I was booked to leave fairly soon after completing my theological exams, not only because I wanted to get to my beloved Rosemarie as soon as possible. Almost just as important was the fact that my passport would expire soon thereafter. I considered that I could perhaps get peace at heart by applying in time for an extension of my expiring passport. Yet I simply couldn’t muster the courage (or faith?) to apply for the extension in South Africa! I just couldn’t bear the real possibility of a negative response to my application. I feared that my low-key political involvement of the previous months, such as the public display of my opposition, for example by wearing my defiant t-shirts, could have jeopardized such an extension. So following in the footsteps of my cousin who had married an Englishman around 1950, all of us expected this to be my final farewell to South Africa.

After the many youth camps and the like which I had attended over the years, I regarded myself accustomed to occasions of parting.

This time, however, it was almost unbearable to think of bidding farewell to relatives and friends. The finality of leaving behind my family was the hardest of all. Five years before this, I had cried on the deck of the steamship the Pendennis Castle as I watched Table Mountain gradually disappear into the distance. But back then I was determined to return to the country. This time I would have to expect, to all intents and purposes, never to return. And then there was also that gnawing uncertainty: Was this God’s will or was it my own way?

In the months prior to their departure from South Africa, various leaders of the Christian Institute had their passports confiscated at Jan Smuts Airport, Johannesburg, as they were about to leave the country. Although I was only a very inconspicuous member of this organization, one could never know. The presence of Dr Beyers Naudé at our youth rally just a few weeks before my scheduled departure did not augur well for me. His passport had also been seized. Would the passport official let me through or would he be tipped off to my detriment? Although I was never directly involved in overt opposition politics, there were a few semi-political reasons for fearing the seizure of my passport. On the day when I was to fly to Germany, I was nevertheless quite composed, knowing my future to be in God’s hands. The uncertainty about where I was supposed to be in order to be in the centre of His will – in Germany or South Africa – perhaps also helped me to relax somewhat.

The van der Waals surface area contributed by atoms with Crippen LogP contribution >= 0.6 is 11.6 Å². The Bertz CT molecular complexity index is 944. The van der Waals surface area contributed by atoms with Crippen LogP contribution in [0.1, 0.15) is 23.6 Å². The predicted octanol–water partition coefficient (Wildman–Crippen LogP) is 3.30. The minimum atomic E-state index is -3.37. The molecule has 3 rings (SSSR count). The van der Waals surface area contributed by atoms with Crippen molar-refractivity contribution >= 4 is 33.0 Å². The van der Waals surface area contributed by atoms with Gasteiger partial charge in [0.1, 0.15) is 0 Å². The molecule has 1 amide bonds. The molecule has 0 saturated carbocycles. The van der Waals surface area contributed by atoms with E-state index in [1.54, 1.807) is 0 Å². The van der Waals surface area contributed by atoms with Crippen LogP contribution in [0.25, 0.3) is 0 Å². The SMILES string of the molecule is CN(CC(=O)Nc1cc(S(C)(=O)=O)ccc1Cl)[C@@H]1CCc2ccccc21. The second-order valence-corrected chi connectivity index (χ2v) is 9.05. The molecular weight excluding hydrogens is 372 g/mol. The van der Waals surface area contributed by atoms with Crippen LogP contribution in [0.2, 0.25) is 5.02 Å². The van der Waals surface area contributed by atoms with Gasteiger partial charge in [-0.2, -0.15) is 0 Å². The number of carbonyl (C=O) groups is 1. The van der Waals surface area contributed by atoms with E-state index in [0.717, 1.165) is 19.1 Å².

I had written to Rosemarie that I would phone her from Johannesburg if they had confiscated my passport. So on the day of my departure from South Africa, Rosemarie waited tensely at the Karl Heim Haus in Tübingen, where Hermann (Harry) resided. He had closely observed how Rosemarie had initially made preparations to go to South Africa. She had also told him of the difficulties she had experienced with the Christians in her church fellowship who could not accept the possibility that it could be God’s will that she should marry me, an African. For many of them the refusal of the visas had been a sure sign that we were not meant for each other. But Hermann had stood with us through it all. He knew that we considered every step prayerfully, desiring to obey God in everything. Together they were hoping that there would be no phone call from South Africa, as this would have meant that I had not been allowed to leave the country.